Edward Stephens believes the hatchback's softer look will please traditionalists.
When Honda launched the eighth generation of the Civic in 2006 it was a culture shock for the traditionally conservative buyers of the model.
Gone was the style of car they had become accustomed to, a car that had evolved and improved over the years, to be replaced by a radical new upstart that looked nothing like a Civic.
Now, however, with the ninth generation model hitting the streets, the traditionalists should feel much happier.
That radical new shape has been retained to some extent but has very definitely been softened. The new design, in fact, is the shape that the Japanese car maker should have made the last time around.
It’s wider, lower and looks longer and far more sporty than the model it replaces, resembling more a sleek coupe than a five-door hatchback.
You do get four doors but the cleverly disguised rear door handles hide the fact that there are rear doors and give the car a much cleaner look.
And while the rear brake light in the form of a spoiler still obstructs rear view mirror vision to some extent, it’s nothing like as bad as in the previous model. Lowering the rear window has also helped. The new car also comes with a rear wiper while its predecessor relied on specially treated glass designed to ensure water rolled off it. The change, I suspect, has been brought about by public demand.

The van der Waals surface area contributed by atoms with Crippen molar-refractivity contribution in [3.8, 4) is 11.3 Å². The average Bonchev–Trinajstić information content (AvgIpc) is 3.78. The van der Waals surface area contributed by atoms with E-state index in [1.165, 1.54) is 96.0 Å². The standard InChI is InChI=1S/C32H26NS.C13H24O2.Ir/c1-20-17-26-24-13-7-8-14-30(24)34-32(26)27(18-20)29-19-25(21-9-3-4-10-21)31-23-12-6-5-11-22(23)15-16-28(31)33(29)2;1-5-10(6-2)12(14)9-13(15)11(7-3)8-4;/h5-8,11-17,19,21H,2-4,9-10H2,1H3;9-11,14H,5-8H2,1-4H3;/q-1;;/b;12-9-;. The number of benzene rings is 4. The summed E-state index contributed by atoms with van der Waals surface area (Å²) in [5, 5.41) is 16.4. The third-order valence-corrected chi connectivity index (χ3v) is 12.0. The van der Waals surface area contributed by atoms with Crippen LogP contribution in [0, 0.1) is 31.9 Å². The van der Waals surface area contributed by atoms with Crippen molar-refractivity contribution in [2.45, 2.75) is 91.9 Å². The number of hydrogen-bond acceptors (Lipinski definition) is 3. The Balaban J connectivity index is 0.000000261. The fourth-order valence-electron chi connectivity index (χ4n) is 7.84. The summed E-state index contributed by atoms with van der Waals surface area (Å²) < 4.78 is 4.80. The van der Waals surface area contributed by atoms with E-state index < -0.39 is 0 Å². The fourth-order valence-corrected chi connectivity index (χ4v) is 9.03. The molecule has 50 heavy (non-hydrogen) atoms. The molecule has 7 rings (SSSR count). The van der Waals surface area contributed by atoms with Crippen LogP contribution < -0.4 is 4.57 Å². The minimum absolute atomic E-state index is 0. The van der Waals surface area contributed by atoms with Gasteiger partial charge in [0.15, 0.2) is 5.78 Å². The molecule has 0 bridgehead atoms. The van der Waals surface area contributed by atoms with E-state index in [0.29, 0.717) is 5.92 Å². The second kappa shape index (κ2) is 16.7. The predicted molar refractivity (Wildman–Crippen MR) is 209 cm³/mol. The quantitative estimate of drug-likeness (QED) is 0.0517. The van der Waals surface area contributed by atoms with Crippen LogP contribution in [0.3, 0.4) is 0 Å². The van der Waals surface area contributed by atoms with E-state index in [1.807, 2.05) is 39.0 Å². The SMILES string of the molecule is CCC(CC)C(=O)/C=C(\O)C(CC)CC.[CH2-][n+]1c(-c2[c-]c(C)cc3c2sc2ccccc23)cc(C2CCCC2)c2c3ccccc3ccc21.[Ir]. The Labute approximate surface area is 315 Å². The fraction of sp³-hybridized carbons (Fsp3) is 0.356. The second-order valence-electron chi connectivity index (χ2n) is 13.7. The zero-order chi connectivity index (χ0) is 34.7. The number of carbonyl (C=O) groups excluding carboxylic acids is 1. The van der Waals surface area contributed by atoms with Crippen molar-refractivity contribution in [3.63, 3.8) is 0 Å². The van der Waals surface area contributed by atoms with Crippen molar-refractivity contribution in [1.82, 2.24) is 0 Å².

On the inside the new look dashboard draws its inspiration from the control panel layout in a jet fighter and a race car cockpit, with the digital speedometer readout at one level - nearest to the driver’s line of sight - and the more traditional round instrument dials at a slightly lower level. There’s a nice chunky leather steering wheel with numerous easy reach controls while large sections of the dashboard have been given a softer, more tactile surface.
The new Civic is deceptively spacious, with plenty of legroom for everyone and a sensible amount of headroom too.
The car comes with Honda’s now familiar Magic Seats, which allows you to fold down or lift up various sections so you have a multiplicity of permutations. Accommodating large or awkward items is child’s play with the Civic. And if you fold everything completely flat you have the capacity of a small van.On the road the car is quiet and refined with a comfortable ride, although I found the suspension a little too soft for me when it came to cornering.
In a bid to save fuel the car has an eco switch, and to encourage you to have a light right foot the speedometer is illuminated in green when you are driving at low revs and changes to blue as you push the accelerator harder. In this mode the car does lose some sense of urgency and to be honest I left it switched off a lot of the time and still managed to average between 53 and 55 miles per gallon.
Whether you have the Eco switch on or off the car operates in a stop/start mode, which in rush hour traffic really does help conserve fuel.
And because CO2 emissions are so low the annual road tax is just £20 helping to ensure the new Civic diesel is a very low cost car to run.
Honda Civic ES
Mechanical: 2199cc four cylinder diesel engine driving the front wheels via a six speed manual gearbox
Max speed: 135 mph 0-62 mph: 8.5 seconds
Combined mpg: 67.3 mpg
Warranty: 3yrs/90,000 miles